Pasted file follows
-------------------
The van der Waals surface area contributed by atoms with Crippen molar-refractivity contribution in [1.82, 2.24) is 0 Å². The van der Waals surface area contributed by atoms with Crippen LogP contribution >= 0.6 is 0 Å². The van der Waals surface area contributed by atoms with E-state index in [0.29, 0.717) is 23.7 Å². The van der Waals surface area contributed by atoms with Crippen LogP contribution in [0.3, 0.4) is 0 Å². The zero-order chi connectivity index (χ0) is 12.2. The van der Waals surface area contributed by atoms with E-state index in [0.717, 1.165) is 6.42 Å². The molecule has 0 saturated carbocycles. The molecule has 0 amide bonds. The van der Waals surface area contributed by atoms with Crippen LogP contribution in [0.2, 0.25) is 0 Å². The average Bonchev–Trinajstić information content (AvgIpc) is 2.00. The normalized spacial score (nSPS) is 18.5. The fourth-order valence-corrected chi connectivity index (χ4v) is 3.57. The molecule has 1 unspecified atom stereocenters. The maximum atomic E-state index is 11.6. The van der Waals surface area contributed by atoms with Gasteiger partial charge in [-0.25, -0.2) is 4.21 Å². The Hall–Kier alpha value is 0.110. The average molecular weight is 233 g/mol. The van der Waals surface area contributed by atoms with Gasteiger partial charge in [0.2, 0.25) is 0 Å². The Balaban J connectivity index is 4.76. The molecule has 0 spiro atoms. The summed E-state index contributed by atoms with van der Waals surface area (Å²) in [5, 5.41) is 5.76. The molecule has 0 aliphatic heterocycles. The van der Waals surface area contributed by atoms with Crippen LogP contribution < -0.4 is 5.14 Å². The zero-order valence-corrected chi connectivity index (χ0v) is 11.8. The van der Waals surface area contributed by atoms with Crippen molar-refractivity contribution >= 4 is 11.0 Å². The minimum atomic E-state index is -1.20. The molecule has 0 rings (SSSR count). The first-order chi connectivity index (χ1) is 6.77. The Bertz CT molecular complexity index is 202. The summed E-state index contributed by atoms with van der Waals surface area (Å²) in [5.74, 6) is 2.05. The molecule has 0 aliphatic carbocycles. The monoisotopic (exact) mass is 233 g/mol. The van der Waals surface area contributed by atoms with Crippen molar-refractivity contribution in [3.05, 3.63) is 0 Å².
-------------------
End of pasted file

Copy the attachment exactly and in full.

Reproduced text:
The van der Waals surface area contributed by atoms with Crippen molar-refractivity contribution in [1.82, 2.24) is 0 Å². The van der Waals surface area contributed by atoms with Crippen LogP contribution >= 0.6 is 0 Å². The van der Waals surface area contributed by atoms with E-state index in [0.29, 0.717) is 23.7 Å². The van der Waals surface area contributed by atoms with Crippen LogP contribution in [0.3, 0.4) is 0 Å². The zero-order chi connectivity index (χ0) is 12.2. The van der Waals surface area contributed by atoms with E-state index in [0.717, 1.165) is 6.42 Å². The molecule has 0 saturated carbocycles. The molecule has 0 amide bonds. The van der Waals surface area contributed by atoms with Crippen LogP contribution in [0.2, 0.25) is 0 Å². The average Bonchev–Trinajstić information content (AvgIpc) is 2.00. The normalized spacial score (nSPS) is 18.5. The fourth-order valence-corrected chi connectivity index (χ4v) is 3.57. The molecule has 1 unspecified atom stereocenters. The maximum atomic E-state index is 11.6. The van der Waals surface area contributed by atoms with Gasteiger partial charge in [-0.25, -0.2) is 4.21 Å². The Hall–Kier alpha value is 0.110. The average molecular weight is 233 g/mol. The van der Waals surface area contributed by atoms with Gasteiger partial charge in [0.2, 0.25) is 0 Å². The Balaban J connectivity index is 4.76. The molecule has 0 spiro atoms. The summed E-state index contributed by atoms with van der Waals surface area (Å²) in [5, 5.41) is 5.76. The molecule has 0 aliphatic heterocycles. The van der Waals surface area contributed by atoms with Crippen LogP contribution < -0.4 is 5.14 Å². The zero-order valence-corrected chi connectivity index (χ0v) is 11.8. The van der Waals surface area contributed by atoms with Crippen molar-refractivity contribution >= 4 is 11.0 Å². The minimum atomic E-state index is -1.20. The molecule has 0 rings (SSSR count). The first-order chi connectivity index (χ1) is 6.77. The Bertz CT molecular complexity index is 202. The summed E-state index contributed by atoms with van der Waals surface area (Å²) in [5.74, 6) is 2.05. The molecule has 0 aliphatic carbocycles. The monoisotopic (exact) mass is 233 g/mol. The van der Waals surface area contributed by atoms with Crippen molar-refractivity contribution in [3.05, 3.63) is 0 Å².